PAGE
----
All About Multiple Sclerosis

More MS news articles for November 2002

Dinner of Champions honors civic-minded residents,0,1728207.story?coll=green%2Dnews%2Dlocal%2Dheadlines

November 15, 2002
By Lisa Pierce
Special Correspondent

Ranger's moment in the spotlight arrived last night, but he was having none of it. Despite the coaxing of several photographers, the 2-year-old golden retriever refused to avert his gaze from his wheelchair-bound owner, Kathy Field, who was diagnosed with multiple sclerosis 27 years ago.

Field and Ranger were among the more than 400 people -- and three dogs -- in attendance at last night's 24th Annual Dinner of Champions, sponsored by the Western Connecticut Chapter of the National Multiple Sclerosis Society at the Hyatt Regency Greenwich.

Ranger's trainers, Lu and Dale Picard of Winchester, were given the chapter's Humanitarian Award for establishing the East Coast Assistance Dogs organization, which has provided more than 50 dogs to people afflicted with disabilities such as MS that impair mobility.

Lu Picard founded the organization, which teaches at-risk adolescents to train golden retrievers and Labradors to assist those with disabilities, after her father suffered a stroke in 1995.

"Ranger is able to do so much to help me," said Field, a petite woman dressed in a tailored suit.

In addition to sponsoring support groups and raising funds to find a cure, the western Connecticut chapter serves about 1,200 people diagnosed with MS in Fairfield and Litchfield counties. Multiple sclerosis attacks the central nervous system, impairing the ability of suffferers to control their body. Symptoms range from imbalance and numbness to paralysis and blindness.

Converium Reinsurance (North America) Inc., which has offices in Stamford, was awarded last night with the Sylvia Lawry Founders Award, for its involvement with the chapter and encouraging employee volunteerism. The award was accepted by company President and CEO Richard Smith.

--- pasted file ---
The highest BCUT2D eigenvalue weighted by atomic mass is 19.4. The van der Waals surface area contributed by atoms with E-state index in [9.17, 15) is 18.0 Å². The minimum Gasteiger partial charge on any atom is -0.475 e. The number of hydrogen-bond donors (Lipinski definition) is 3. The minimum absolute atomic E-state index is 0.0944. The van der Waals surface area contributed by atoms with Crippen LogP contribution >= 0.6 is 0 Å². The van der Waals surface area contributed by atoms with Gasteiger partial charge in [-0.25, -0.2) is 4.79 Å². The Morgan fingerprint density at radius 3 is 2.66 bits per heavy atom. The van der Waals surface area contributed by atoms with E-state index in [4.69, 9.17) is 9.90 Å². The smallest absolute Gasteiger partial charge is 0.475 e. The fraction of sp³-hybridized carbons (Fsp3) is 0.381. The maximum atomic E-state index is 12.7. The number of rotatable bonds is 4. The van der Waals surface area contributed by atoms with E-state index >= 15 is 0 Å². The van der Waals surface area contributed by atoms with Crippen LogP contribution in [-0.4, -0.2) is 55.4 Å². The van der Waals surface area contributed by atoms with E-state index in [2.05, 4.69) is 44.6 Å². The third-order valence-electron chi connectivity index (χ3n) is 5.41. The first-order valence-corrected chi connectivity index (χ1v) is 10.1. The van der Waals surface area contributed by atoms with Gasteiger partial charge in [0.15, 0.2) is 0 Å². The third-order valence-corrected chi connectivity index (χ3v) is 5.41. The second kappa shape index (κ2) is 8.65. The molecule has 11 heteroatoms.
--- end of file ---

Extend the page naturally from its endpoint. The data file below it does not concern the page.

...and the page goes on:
Stamford residents Frank and Lori Mercede were awarded the Community Service Award for their role in building Twin Meadows, a playground designed to allow children of all physical abilities to play together.

When the Boundless Playground opens this spring at Stillmeadow Elementary School in Stamford, it will feature a wheelchair-accessible treehouse and a boat swing that allows typically abled children to swing with children in wheelchairs.

The night's featured honorees were Olympic gold medalists Viktor Petrenko and Jim Shea, who both received the J. Walter Kennedy Award.

Petrenko lives and trains in Simsbury, with his wife, choreographer Nina Melnick, and their 5-year-old daughter, Victoria. Shea, whose father and grandfather also were Olympic gold medalists, grew up and attended high school in West Hartford.

The evening was presided over by emcee Bobby Valentine, who joked about his recent ouster as New York Mets manager.

"I used to enjoy the honor of being the only man to manage in the National League, the American League and the Japanese professional league. Now I'm also the only man to be fired from the National League, the American and the Japanese professional league," he said. "You may have heard that I'm building a deck on my house. Keep in mind I also do yard work. The leaves have just fallen so if you need me, please call."

Copyright © 2002, Southern Connecticut Newspapers